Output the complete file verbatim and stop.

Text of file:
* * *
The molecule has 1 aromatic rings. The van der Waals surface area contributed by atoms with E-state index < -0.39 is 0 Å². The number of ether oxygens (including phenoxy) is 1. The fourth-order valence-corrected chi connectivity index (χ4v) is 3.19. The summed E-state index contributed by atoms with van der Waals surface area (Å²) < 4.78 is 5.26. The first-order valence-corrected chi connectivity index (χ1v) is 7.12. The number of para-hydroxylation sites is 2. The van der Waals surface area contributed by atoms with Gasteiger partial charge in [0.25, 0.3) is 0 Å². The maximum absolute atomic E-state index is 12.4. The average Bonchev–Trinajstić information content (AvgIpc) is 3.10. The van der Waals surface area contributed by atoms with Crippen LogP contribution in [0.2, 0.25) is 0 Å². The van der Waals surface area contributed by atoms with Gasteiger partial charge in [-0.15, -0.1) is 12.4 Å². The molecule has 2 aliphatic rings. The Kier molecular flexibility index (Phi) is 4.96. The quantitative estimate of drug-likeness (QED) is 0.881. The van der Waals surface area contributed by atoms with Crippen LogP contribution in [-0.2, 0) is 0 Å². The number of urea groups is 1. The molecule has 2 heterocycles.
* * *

The molecule has 1 aromatic rings. The van der Waals surface area contributed by atoms with E-state index < -0.39 is 0 Å². The number of ether oxygens (including phenoxy) is 1. The fourth-order valence-corrected chi connectivity index (χ4v) is 3.19. The summed E-state index contributed by atoms with van der Waals surface area (Å²) < 4.78 is 5.26. The first-order valence-corrected chi connectivity index (χ1v) is 7.12. The number of para-hydroxylation sites is 2. The van der Waals surface area contributed by atoms with Gasteiger partial charge in [0.25, 0.3) is 0 Å². The maximum absolute atomic E-state index is 12.4. The average Bonchev–Trinajstić information content (AvgIpc) is 3.10. The van der Waals surface area contributed by atoms with Crippen LogP contribution in [0.2, 0.25) is 0 Å². The van der Waals surface area contributed by atoms with Gasteiger partial charge in [-0.15, -0.1) is 12.4 Å². The molecule has 2 aliphatic rings. The Kier molecular flexibility index (Phi) is 4.96. The quantitative estimate of drug-likeness (QED) is 0.881. The van der Waals surface area contributed by atoms with Crippen LogP contribution in [-0.2, 0) is 0 Å². The number of urea groups is 1. The molecule has 2 heterocycles.